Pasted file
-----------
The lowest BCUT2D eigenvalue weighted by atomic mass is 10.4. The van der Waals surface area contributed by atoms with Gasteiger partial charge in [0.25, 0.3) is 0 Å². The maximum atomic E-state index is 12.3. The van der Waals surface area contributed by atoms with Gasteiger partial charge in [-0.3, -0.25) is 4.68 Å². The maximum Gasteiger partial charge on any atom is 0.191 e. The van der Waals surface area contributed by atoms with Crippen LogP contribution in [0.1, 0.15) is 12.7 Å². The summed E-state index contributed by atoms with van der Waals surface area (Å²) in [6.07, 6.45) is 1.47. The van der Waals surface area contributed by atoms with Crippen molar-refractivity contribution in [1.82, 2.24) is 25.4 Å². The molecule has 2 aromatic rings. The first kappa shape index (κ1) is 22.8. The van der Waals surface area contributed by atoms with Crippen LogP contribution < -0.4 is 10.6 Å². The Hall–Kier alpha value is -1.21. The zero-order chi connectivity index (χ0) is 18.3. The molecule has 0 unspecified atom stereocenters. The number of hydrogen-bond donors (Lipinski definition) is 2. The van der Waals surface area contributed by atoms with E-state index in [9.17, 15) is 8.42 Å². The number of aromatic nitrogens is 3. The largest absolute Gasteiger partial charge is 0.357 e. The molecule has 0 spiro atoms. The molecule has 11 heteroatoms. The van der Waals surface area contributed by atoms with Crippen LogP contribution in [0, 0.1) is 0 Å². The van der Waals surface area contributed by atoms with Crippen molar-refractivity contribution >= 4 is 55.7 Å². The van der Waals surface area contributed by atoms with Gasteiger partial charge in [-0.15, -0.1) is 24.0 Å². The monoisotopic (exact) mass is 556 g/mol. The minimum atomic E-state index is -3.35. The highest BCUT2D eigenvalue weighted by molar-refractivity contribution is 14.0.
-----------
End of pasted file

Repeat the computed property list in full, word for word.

The lowest BCUT2D eigenvalue weighted by atomic mass is 10.4. The van der Waals surface area contributed by atoms with Gasteiger partial charge in [0.25, 0.3) is 0 Å². The maximum atomic E-state index is 12.3. The van der Waals surface area contributed by atoms with Gasteiger partial charge in [-0.3, -0.25) is 4.68 Å². The maximum Gasteiger partial charge on any atom is 0.191 e. The van der Waals surface area contributed by atoms with Crippen LogP contribution in [0.1, 0.15) is 12.7 Å². The summed E-state index contributed by atoms with van der Waals surface area (Å²) in [6.07, 6.45) is 1.47. The van der Waals surface area contributed by atoms with Crippen molar-refractivity contribution in [1.82, 2.24) is 25.4 Å². The molecule has 2 aromatic rings. The first kappa shape index (κ1) is 22.8. The van der Waals surface area contributed by atoms with Crippen LogP contribution < -0.4 is 10.6 Å². The Hall–Kier alpha value is -1.21. The zero-order chi connectivity index (χ0) is 18.3. The molecule has 0 unspecified atom stereocenters. The number of hydrogen-bond donors (Lipinski definition) is 2. The van der Waals surface area contributed by atoms with E-state index in [9.17, 15) is 8.42 Å². The number of aromatic nitrogens is 3. The largest absolute Gasteiger partial charge is 0.357 e. The molecule has 0 spiro atoms. The molecule has 11 heteroatoms. The van der Waals surface area contributed by atoms with Crippen LogP contribution in [0, 0.1) is 0 Å². The van der Waals surface area contributed by atoms with Crippen molar-refractivity contribution >= 4 is 55.7 Å². The van der Waals surface area contributed by atoms with Gasteiger partial charge in [-0.15, -0.1) is 24.0 Å². The monoisotopic (exact) mass is 556 g/mol. The minimum atomic E-state index is -3.35. The highest BCUT2D eigenvalue weighted by molar-refractivity contribution is 14.0.